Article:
But how can you effectively establish a commitment contract? For a contract to really make an impact, the punishment for not following through has to be as serious as the bad behavior the contract addresses. Thus severe punishment and public exposure is what will keep you in line.  

For instance, the drug Antabuse helps people avoid drinking alcohol by giving them an immediate hangover as soon as they have a drink.

Commitment contracts should also incorporate a degree of public exposure. What our friends and colleagues think of us often drives our behavior. We react to social pressures by behaving in ways to protect ourselves from ridicule.

For example, a professor committed himself to losing weight by saying he would teach class wearing a swimsuit if he failed to meet his goal. While his idea was extreme, it was effective!

Finding an impartial referee is another element in establishing an effective commitment contract. The success of every contract relies on a reliable authority who can ensure the application of agreed-upon punishments for bad behavior. Without a referee, punishment can easily be avoided.

Don’t just choose a friend to be your referee, as he might go easy on you and let your bad behavior slide. But don’t hire an enemy for the job, either. It’s essential to trust that your referee will be fair and help you achieve your goals!

Long-term changes require realistic goals and long-term commitment contracts. To achieve permanent change, you need to set realistic goals.

For instance, most obese people who decide to lose weight aim to do so by working toward significantly shedding more than 10 percent of their current weight. But reducing your weight by some 10 percent is a serious task! Most dieters often lose a lot of weight quickly, only for their success to be short-lived.

But having realistic goals isn’t enough. You also need a long-term commitment contract to suit them. For instance, a commitment contract for a dietary goal is usually based on the one-time loss of a certain amount of weight. Therefore, an additional commitment contract is necessary to ensure that a dieter then keeps the weight off.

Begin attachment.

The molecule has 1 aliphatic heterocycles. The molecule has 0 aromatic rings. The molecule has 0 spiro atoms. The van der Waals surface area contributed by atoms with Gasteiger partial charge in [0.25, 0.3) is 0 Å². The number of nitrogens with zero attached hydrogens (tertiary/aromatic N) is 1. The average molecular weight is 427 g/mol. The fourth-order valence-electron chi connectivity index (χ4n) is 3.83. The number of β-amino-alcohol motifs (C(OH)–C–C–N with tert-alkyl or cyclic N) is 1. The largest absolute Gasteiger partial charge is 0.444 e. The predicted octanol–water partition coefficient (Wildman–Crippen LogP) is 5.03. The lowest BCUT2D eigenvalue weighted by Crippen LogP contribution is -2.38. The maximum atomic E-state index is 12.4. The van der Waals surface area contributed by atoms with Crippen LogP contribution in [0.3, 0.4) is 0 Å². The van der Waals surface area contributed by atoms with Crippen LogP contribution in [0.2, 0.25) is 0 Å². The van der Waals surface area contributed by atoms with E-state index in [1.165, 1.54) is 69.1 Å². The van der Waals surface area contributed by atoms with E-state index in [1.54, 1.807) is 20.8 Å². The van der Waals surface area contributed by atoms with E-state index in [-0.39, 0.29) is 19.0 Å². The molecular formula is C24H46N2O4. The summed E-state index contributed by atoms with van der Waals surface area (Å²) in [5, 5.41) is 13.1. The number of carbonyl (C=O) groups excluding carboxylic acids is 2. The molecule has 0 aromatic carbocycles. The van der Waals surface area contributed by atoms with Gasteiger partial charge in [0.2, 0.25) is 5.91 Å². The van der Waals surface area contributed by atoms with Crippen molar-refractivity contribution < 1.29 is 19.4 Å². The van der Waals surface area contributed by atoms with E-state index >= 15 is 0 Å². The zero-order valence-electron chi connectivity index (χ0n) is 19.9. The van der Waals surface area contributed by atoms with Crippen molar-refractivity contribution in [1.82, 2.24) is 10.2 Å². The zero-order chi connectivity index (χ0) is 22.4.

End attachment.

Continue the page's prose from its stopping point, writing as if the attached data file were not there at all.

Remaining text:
Such a contract should address things like a daily commitment to weight control, a punishment for exceeding a certain weight and a weight range in which the dieter is expected to naturally fluctuate. Only by making long-term commitment contracts like that can you reach your goals and stick with them!

We are slaves to now and often forgo long-term benefits to indulge in immediate rewards. Lucky for us, there’s a way to overcome this bad habit and it starts with carrots and sticks, or rewards and repercussions.

Make your long-term goals a reality with commitment contracts. The next time you decide to make a major life change like quitting smoking, losing weight or saving money, make sure you follow through by drafting a commitment contract. It’s easy to build an effective contract for yourself as long as you set realistic goals and severe punishments for failing to meet them.

The 10 Minutes Mantra 

*Turn your life in just 10 minutes*
My dad once told me : “You can apply the 10 minutes mantra to turn around your life in a tremendous way.”
I didn’t understand at first. “What’s the big deal in 10 minutes?” I asked.
“There’s indeed a big deal about it. 10 minutes, believe me son, can create a marvellous difference in our life,” my dad offered wisely.
“Elaborate please, dad,”
“I’ll tell you. But first, you’ve to get up tomorrow at 6.00 am.” My dad conditioned. I agreed.
Next day, as I woke up at the agreed time, my dad came to my room.
“What’s the time?”
“6.00 am” I replied.
“Okay, so before you can follow the 10 minutes mantra, you have to “follow the art of being aware about the clock,”
I was confused. My dad continued, “Look at the clock. It’s 6.00 am. Now within 10 minutes I ask you to do the following – Arrange your bed and your table; drink two glasses of water, wash your face and brush your teeth. But keep looking at your clock while doing these. That’s it”
“Well…Okay,” I said, thinking what could be the catch my dad wanted me to capture.
I began and started doing all he asked. All the time, I kept glancing at the wall clock. Finally after 10 minutes (or 30 seconds earlier to be exact) I had finished it all.
“Well done, boy. You have turned around your life!” My dad praised, patting on my back.
“What?” I was astonished and puzzled, unable to grasp, and asked earnestly “I didn’t get you, dad.”
 “Think, son, think!” My dad urged, “Recall your earlier days. How did your day started off?”